Short excerpts from articles I found interesting.
I may not agree with the author and the following material is not intended as investment advice.
Kiplinger’s Retirement Report – May, 2017 – Fraud
- “Top Scams. The Federal Trade Commission has compiled its list of last year’s top scams. For the first time, imposter scams, in which a scammer pretends to be someone trustworthy to persuade a consumer to send money, surpassed identity theft in number of complaints. Debt collection remained the top complaint for the second year in a row. The top three states for fraud and other complaints were Florida, Michigan, and Georgia, while Michigan, Florida, and Delaware ranked as the top three for ID theft. If you’ve been the victim of a scam, report it at FTC.gov.”
- “Taxes got the attention last week, but it was the alchemy of earnings and elections that spurred stocks to their best week in months. The Dow Jones Industrial Average climbed 392.75 points, or 1.9%, to 20,940 last week, its best week since December 2016. The Standard & Poor’s 500 index gained 1.5% to 2384.20, its best week since January, while the Nasdaq Composite jumped 2.3% to 6047.61, its first-ever close above 6000.”
- "The week got off to a rocking start, with the Dow leaping 216 points on Monday following the relatively benign results in the French presidential election—benign because only one radical anti-European candidate made it through to the second round…”
- …Still, it wasn’t that the week was without its downers. Donald Trump’s tax plan lacked details, and failed to get the market moving, while first-quarter gross domestic product data was even worse than expected: The U.S. economy grew just 0.7%, below economist forecasts of 1%.”
- “At a recent conference, retirement experts concluded that the lack of an easy drawdown mechanism in 401(k) plans was the major challenge facing the 401(k) system…”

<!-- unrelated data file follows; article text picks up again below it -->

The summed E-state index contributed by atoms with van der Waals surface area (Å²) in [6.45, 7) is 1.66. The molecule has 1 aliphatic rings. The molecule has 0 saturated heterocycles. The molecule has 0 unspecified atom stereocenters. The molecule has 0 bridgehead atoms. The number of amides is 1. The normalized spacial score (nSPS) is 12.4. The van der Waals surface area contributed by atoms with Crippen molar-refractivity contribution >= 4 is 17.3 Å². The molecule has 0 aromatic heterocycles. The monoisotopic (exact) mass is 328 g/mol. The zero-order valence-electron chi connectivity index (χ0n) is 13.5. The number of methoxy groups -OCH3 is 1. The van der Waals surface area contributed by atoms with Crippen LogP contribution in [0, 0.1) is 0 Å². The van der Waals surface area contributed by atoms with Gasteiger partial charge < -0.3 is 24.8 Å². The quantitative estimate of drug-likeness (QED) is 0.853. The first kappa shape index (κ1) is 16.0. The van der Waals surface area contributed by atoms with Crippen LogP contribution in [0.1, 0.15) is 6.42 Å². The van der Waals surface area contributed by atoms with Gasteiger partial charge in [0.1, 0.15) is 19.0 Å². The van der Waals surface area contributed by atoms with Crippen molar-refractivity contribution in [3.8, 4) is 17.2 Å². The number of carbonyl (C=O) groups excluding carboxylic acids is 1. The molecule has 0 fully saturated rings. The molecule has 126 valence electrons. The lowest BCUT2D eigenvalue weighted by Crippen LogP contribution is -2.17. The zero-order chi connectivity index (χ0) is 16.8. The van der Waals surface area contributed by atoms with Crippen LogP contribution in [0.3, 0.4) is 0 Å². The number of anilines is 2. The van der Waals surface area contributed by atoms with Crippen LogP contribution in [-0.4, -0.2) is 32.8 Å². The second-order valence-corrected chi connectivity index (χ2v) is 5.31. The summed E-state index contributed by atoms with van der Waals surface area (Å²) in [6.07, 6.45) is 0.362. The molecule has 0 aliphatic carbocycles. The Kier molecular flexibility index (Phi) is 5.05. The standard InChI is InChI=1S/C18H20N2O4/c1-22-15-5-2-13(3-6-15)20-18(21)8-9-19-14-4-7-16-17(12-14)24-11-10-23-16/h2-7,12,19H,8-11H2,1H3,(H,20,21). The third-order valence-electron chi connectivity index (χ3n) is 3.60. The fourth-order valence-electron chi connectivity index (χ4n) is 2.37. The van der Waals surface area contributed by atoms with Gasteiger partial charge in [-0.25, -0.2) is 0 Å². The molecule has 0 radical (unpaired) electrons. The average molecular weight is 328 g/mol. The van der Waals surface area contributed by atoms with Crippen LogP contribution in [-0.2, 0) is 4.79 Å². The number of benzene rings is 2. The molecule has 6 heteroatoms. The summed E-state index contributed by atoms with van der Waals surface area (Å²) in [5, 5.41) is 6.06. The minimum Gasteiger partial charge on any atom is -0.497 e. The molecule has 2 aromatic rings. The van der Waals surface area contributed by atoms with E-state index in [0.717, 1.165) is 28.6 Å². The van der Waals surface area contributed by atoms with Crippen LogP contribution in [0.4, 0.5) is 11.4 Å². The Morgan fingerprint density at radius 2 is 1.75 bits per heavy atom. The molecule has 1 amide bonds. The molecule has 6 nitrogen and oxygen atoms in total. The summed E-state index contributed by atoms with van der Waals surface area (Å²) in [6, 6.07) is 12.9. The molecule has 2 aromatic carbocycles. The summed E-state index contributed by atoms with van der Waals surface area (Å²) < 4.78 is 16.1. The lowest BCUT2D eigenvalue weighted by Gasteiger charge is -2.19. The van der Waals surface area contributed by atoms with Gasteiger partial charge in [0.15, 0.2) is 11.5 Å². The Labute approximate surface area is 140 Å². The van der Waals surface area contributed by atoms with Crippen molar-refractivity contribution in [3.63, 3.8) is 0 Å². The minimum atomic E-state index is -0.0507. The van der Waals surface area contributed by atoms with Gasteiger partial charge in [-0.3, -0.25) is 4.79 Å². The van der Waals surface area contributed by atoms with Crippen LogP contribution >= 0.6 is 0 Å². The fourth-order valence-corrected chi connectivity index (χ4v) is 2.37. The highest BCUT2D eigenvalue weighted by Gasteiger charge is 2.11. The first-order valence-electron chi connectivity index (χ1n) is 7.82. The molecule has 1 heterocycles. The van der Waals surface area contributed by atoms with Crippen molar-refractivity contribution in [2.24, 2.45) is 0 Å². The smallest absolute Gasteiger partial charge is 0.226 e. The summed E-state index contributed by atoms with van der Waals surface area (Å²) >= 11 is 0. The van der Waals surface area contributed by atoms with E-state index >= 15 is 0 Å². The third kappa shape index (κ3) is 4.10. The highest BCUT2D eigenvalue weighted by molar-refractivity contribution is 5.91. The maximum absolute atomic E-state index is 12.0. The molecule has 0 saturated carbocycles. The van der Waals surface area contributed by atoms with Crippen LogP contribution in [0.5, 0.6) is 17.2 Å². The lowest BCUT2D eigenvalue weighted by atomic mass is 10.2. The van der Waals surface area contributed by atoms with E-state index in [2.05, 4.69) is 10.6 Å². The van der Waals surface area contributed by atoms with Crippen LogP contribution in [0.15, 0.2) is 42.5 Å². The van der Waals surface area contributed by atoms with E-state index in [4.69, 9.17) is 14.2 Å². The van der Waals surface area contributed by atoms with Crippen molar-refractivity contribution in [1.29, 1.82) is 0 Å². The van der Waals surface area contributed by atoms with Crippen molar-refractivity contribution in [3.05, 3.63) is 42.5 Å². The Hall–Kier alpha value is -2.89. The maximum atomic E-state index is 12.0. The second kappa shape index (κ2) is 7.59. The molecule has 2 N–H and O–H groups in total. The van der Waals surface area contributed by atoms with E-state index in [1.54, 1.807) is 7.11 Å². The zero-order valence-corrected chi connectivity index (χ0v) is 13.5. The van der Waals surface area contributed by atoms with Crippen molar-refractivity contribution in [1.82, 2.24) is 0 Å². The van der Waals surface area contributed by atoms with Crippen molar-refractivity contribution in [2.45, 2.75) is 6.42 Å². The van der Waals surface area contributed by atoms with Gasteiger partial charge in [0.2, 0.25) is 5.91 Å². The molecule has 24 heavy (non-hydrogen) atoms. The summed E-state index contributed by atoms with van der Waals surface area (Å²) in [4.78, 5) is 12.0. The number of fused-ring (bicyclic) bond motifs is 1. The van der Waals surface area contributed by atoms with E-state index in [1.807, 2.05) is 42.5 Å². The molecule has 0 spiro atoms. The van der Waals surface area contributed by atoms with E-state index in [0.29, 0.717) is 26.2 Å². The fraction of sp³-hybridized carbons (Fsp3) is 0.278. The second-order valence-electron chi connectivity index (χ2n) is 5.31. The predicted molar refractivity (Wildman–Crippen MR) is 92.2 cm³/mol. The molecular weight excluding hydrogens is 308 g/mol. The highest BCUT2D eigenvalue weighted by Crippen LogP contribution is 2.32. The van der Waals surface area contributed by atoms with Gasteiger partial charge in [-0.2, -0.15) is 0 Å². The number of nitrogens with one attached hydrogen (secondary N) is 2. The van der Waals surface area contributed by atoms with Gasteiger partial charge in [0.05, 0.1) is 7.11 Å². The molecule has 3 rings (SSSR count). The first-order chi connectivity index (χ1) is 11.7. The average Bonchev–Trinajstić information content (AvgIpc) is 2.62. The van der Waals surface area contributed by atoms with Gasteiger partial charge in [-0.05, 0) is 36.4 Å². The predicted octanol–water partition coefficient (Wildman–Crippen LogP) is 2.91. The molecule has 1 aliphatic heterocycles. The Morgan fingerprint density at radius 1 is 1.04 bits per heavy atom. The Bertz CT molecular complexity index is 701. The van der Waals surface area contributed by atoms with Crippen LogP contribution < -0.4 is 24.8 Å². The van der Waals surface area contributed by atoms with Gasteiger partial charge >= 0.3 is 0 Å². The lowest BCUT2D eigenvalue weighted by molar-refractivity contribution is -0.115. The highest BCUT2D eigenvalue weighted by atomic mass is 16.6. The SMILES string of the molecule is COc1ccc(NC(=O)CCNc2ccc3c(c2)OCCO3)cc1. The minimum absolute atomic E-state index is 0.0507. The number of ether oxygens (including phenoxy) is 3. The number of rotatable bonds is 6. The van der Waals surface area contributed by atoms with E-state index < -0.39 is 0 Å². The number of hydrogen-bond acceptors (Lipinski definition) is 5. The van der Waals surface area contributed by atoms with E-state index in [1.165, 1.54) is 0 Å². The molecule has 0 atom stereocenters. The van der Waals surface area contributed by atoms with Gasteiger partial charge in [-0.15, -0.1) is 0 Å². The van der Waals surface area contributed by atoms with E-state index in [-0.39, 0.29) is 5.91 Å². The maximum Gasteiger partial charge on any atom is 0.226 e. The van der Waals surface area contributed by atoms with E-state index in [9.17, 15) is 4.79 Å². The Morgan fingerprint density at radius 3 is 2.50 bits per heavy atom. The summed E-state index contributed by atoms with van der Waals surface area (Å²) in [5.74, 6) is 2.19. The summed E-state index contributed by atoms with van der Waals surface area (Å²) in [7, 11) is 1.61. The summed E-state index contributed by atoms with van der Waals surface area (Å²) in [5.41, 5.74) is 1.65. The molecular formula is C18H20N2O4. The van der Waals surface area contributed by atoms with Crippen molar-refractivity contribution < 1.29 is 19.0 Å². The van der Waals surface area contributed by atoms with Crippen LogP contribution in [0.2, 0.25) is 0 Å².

- “One way to help may be to put more emphasis on the Required Minimum Distributions (RMD), which the IRS requires when individuals reach age 70½ and each year thereafter. The IRS does not claim that the RMD, which is intended to collect deferred taxes, is the basis of an optimal draw-down strategy. Yet an RMD approach satisfies four important tests of a good strategy.”
- “First, it is easy to follow. The IRS requires withdrawal percentages based on tables of life expectancies. Such a withdrawal schedule can be calculated for younger ages based on the same life tables used for the RMD rules... Second, the RMD strategy allows the percentage of remaining wealth consumed each year to increase with age, as the retiree’s remaining life expectancy decreases. Third, consumption responds to variations in the value of the financial assets, because the dollar amount of the drawdown depends on the portfolio’s current market value. Finally, it reduces the incentive to chase dividends.”
- "In a 2012 study, researchers compared the RMD approach with 1) other rules of thumb (such as living off the interest, basing withdrawals on remaining life expectancy, or taking out 4% each year) and 2) an optimal draw-down strategy that maximizes a household’s utility from consumption. The results of the horse race showed that the RMD strategy did ok. And it has the good features mentioned above.”